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Mosques Targeted in "Allah" Dispute

Worshippers found severed heads of pigs at two Malaysian mosques Wednesday following a spate of firebomb attacks on churches amid a dispute over the use of the word "Allah" by Christians, officials said.

It was the most serious incident to hit Islamic places of worship following vandalism and other assaults at 11 churches, a Sikh temple, a mosque and two Muslim prayer halls across the Muslim-majority country in the past three weeks. Pigs are considered unclean by Muslims.

The attacks followed outrage among Muslims over a Dec. 31 court verdict that allowed non-Muslims to use "Allah" as a translation for "God" in the Malay language. Many Malaysian Muslims believe the word should be exclusive to their religion, and that its use by others could confuse some Muslims and even lure them to convert.

Several men who went to a suburban mosque to perform morning prayers Wednesday were shocked to discover two bloodied pig heads wrapped in plastic bags in the mosque compound, said Zulkifli Mohamad, the top official at the Sri Sentosa Mosque on the outskirts of Kuala Lumpur, Malaysia's largest city.

Two severed pig heads were also found at the Taman Dato Harun Mosque in a nearby district, said the mosque's prayer leader, Hazelaihi Abdullah.

"We feel this is an evil attempt by some people to aggravate tensions," Zulkifli told The Associated Press.

Government authorities have denounced the attacks on places of worship as a threat to decades of generally amicable relations between ethnic Malay Muslims, who make up nearly two-thirds of Malaysia's 28 million people, and religious minorities, mainly ethnic Chinese and Indians who practice Buddhism, Christianity or Hinduism.

Khalid Abu Bakar, the police chief of central Selangor state, urged Muslims to remain calm, saying he would meet community leaders to discuss the situation.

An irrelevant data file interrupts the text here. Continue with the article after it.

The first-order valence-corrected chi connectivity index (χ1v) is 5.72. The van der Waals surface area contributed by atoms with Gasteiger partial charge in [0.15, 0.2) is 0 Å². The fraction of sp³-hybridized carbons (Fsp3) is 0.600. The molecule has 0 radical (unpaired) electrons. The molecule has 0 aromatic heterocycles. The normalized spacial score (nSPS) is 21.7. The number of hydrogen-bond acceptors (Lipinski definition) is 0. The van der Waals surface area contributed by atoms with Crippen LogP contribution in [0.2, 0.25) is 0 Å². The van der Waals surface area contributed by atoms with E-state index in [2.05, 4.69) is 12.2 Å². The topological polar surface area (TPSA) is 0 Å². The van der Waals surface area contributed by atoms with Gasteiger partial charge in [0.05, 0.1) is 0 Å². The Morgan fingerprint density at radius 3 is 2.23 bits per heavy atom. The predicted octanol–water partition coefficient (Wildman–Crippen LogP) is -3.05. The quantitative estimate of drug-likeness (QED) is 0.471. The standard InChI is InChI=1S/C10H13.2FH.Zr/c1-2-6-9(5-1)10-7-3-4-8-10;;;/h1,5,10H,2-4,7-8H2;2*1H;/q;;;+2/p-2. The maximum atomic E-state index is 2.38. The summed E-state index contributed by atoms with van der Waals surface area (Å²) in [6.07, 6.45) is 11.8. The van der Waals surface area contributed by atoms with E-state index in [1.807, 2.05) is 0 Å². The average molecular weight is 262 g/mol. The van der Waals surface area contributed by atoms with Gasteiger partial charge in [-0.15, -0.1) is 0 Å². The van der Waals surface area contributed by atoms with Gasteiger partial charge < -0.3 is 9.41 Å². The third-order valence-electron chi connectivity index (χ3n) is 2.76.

"The person responsible for this incident just wants to incite" anger, Khalid said.

The tensions center on a court dispute in which the Herald, a newspaper published by the Roman Catholic Church in Malaysia, argued it has the right to use the word "Allah" in its Malay-language edition because the word predates Islam and is used by Christians in other predominantly Muslim countries, such as Egypt, Indonesia and Syria.

The High Court ruled last month in favor of the Herald, overturning a years-old government ban on the use of the word in non-Muslim publications. The government has appealed the decision.

Among the attacks in various Malaysian states, eight churches and two small Islamic prayer halls were firebombed, two churches were splashed with paint, one had a window broken, a rum bottle was thrown at a mosque and a Sikh temple was pelted with stones, apparently because Sikhs use "Allah" in their scriptures.

The firebombings at the Islamic halls caused little damage except for scorch marks, but Zulkifli, the mosque official, said the pig heads were "a serious desecration."

Authorities arrested 15 Muslim men in connection with the attacks on churches, and four other unidentified suspects linked to the attacks on the Muslim prayer halls.

The controversy has reinforced perceptions that the country is coming under the influence of hard-line Islam.

Last year, dozens of Muslims paraded with the bloodied head of a cow, a sacred animal in Hinduism, to protest the proposed relocation of a Hindu temple in their neighborhood.

Minorities say they face institutionalized religious discrimination, citing problems such as slow approval to build new churches and temples. Government officials deny any bias.

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